Showing Real Intelligence

As your Chatbot gets more use, you’re going to start seeing a lot of edge cases.  Like a child growing into their teenage years, you start to expect more and more from them as they grow in maturity and intelligence.  Let’s take the scenario below.

So what happened here (above)?  Well like V2 we were taking an order for a T-Shirt when in the middle of the order the customer asked us a question about a return policy.  Now if this was a human conversation this would be easy to handle.  We would simply tell the customer what our return policy was and go back to taking the order.  However, in the context of a Chatbot it’s incredibly hard to do.  Because now the bot has to do the following:

  1. Start taking the order.
  2. Recognize that in the middle of taking the order the user has asked a question that resides in our FAQ and is not just an incorrect answer to the shipping address question.
  3. Be able to give the correct answer back to the user about return policies.
  4. Continue on with taking the order.

Believe it or not this type of use case comes up quite frequently in Chatbot conversations.  And if your bot can handle it elegantly it is the thing that will set your bot apart from your competitors.

So how do you avoid Chatbot buyer’s remorse?  Well there are a few things that you can do in order to help avoid this.

  1. Plan out your conversations first.  This step can be often the most difficult because people want to be able to jump right into the “cool technology” without first understanding what they want to do with it.  I often will advise my clients to draw out the conversation flow in Visio or a Whiteboard first before we start having discussions on tech.  The technology is only going to serve to “enhance” your vision, not write one for you.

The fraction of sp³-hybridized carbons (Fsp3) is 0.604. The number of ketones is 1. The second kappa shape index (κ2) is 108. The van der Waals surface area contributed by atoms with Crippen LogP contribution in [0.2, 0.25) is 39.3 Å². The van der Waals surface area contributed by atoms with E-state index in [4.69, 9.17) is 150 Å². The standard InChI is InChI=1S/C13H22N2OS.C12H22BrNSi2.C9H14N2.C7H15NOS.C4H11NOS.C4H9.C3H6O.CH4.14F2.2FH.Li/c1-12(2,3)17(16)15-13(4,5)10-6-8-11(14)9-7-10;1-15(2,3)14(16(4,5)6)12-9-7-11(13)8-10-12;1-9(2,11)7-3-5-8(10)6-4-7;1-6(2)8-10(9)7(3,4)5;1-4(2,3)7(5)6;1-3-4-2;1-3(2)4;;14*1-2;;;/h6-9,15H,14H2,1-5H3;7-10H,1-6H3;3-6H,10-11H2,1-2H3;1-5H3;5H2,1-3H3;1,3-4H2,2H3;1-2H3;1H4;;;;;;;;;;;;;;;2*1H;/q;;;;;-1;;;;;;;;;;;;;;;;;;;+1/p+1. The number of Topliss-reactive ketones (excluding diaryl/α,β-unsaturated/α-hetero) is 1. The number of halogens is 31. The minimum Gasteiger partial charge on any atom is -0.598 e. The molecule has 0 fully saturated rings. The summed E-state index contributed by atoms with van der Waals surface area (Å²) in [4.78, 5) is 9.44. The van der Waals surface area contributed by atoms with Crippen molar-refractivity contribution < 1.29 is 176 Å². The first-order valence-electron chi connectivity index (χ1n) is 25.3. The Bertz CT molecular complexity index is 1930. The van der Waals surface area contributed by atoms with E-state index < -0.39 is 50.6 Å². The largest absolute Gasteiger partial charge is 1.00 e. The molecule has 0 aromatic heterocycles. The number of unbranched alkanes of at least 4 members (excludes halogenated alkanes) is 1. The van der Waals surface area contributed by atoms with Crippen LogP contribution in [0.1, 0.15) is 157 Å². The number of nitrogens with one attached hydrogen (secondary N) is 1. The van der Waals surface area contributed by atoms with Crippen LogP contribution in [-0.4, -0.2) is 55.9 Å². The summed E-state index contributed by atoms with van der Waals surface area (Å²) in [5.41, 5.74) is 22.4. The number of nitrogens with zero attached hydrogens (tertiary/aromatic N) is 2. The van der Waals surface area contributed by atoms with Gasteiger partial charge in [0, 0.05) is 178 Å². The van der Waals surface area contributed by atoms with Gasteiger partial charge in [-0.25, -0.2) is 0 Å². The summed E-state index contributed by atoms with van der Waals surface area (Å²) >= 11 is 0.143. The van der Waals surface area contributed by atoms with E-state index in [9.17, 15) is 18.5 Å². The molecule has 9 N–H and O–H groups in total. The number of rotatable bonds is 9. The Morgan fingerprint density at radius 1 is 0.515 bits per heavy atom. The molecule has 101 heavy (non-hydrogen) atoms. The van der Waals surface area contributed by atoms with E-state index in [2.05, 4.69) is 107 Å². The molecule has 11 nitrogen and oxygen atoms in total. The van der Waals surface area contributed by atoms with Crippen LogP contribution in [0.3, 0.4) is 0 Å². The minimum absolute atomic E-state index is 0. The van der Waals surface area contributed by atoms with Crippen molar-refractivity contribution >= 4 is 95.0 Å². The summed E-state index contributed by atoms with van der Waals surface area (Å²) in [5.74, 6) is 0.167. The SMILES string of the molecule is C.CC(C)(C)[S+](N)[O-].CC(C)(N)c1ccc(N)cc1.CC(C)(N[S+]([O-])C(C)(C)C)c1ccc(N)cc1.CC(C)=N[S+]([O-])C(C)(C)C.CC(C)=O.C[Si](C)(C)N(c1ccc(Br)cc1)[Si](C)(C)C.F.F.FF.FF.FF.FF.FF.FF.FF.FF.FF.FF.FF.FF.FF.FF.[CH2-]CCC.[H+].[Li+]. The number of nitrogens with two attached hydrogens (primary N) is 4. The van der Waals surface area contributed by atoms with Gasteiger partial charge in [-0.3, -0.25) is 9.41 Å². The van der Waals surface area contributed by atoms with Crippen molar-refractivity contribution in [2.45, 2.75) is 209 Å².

2. Do a few things well, rather than a bunch of things poorly.  A lot of the misconceptions about Chatbots are that they are some sort of a golden hammer that is going to be able to do it all.  Whereas most of the really great Chatbots that I have seen only do about three things.  The difference is that they do those three things flawlessly, which ultimately makes for a much better experience then trying to cram everything into one bot.
  3. Partner with a product that can grow with you.  Chatbots and really AI in general is all about training and growth.  Good Artificial Intelligence systems are analyzed, altered and updated given its past experiences, making them that much smarter next time.  The same goes for a Chatbot.  So in order for your bot to grow you need to pick a platform that can grow with you.  That way when you want to introduce a new feature or a custom interface, you aren’t left with a product that falls short.

All in all, picking a Chatbot platform is just like investing in any other technology.  You have to know what your needs are before you buy.  Therefore it is essential that when you are investigating which Chatbot platform or company to invest in that you understand that Hello World is only the first sentence in you companies book on Chatbots.

Matt Kruczek is the Vice President of Web, Mobile and AI at Tallan. Matt has extensive experience in the software industry and is responsible for creating and maintaining any and all architectures and strategies pertaining to the mobile, web and AI disciplines. He has architected and developed several end-to-end Line of Business applications using a variety of Microsoft Technologies including WCF, WPF, ASP.NET , C#, VB, MVC, SQL Server, Microsoft Bot Framework and Entity Framework.